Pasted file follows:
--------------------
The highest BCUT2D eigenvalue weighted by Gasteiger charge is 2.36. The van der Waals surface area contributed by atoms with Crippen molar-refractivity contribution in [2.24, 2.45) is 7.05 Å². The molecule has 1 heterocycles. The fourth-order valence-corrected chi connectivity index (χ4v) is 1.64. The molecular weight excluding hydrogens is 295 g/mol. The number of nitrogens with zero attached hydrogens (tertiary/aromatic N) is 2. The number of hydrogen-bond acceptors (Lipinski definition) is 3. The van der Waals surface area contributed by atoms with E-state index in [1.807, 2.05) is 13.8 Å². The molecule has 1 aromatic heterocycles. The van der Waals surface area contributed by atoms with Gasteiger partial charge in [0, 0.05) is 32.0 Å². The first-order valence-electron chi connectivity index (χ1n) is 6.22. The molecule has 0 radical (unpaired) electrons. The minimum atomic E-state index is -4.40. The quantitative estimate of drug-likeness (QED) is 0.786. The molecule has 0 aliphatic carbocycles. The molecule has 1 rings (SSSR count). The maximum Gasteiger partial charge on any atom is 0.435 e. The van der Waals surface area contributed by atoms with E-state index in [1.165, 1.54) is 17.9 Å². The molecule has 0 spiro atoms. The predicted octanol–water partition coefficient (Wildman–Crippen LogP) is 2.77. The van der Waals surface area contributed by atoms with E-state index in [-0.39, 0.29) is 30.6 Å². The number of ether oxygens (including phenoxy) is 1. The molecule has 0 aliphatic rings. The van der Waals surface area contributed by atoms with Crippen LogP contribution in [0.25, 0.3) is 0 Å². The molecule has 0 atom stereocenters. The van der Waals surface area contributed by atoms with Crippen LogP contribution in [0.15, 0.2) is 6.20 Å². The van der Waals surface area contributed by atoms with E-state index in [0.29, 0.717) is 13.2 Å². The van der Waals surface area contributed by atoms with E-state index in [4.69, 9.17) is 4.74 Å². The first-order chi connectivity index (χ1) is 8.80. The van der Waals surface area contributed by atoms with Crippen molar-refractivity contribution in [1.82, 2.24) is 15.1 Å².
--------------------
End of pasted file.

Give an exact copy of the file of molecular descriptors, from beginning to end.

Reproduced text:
The highest BCUT2D eigenvalue weighted by Gasteiger charge is 2.36. The van der Waals surface area contributed by atoms with Crippen molar-refractivity contribution in [2.24, 2.45) is 7.05 Å². The molecule has 1 heterocycles. The fourth-order valence-corrected chi connectivity index (χ4v) is 1.64. The molecular weight excluding hydrogens is 295 g/mol. The number of nitrogens with zero attached hydrogens (tertiary/aromatic N) is 2. The number of hydrogen-bond acceptors (Lipinski definition) is 3. The van der Waals surface area contributed by atoms with E-state index in [1.807, 2.05) is 13.8 Å². The molecule has 1 aromatic heterocycles. The van der Waals surface area contributed by atoms with Gasteiger partial charge in [0, 0.05) is 32.0 Å². The first-order valence-electron chi connectivity index (χ1n) is 6.22. The molecule has 0 radical (unpaired) electrons. The minimum atomic E-state index is -4.40. The quantitative estimate of drug-likeness (QED) is 0.786. The molecule has 0 aliphatic carbocycles. The molecule has 1 rings (SSSR count). The maximum Gasteiger partial charge on any atom is 0.435 e. The van der Waals surface area contributed by atoms with E-state index in [1.165, 1.54) is 17.9 Å². The molecule has 0 spiro atoms. The predicted octanol–water partition coefficient (Wildman–Crippen LogP) is 2.77. The van der Waals surface area contributed by atoms with E-state index in [-0.39, 0.29) is 30.6 Å². The number of ether oxygens (including phenoxy) is 1. The molecule has 0 aliphatic rings. The van der Waals surface area contributed by atoms with Crippen LogP contribution in [0.25, 0.3) is 0 Å². The molecule has 0 atom stereocenters. The van der Waals surface area contributed by atoms with Crippen LogP contribution in [0.15, 0.2) is 6.20 Å². The van der Waals surface area contributed by atoms with E-state index in [0.29, 0.717) is 13.2 Å². The van der Waals surface area contributed by atoms with E-state index in [4.69, 9.17) is 4.74 Å². The first-order chi connectivity index (χ1) is 8.80. The van der Waals surface area contributed by atoms with Crippen molar-refractivity contribution in [1.82, 2.24) is 15.1 Å².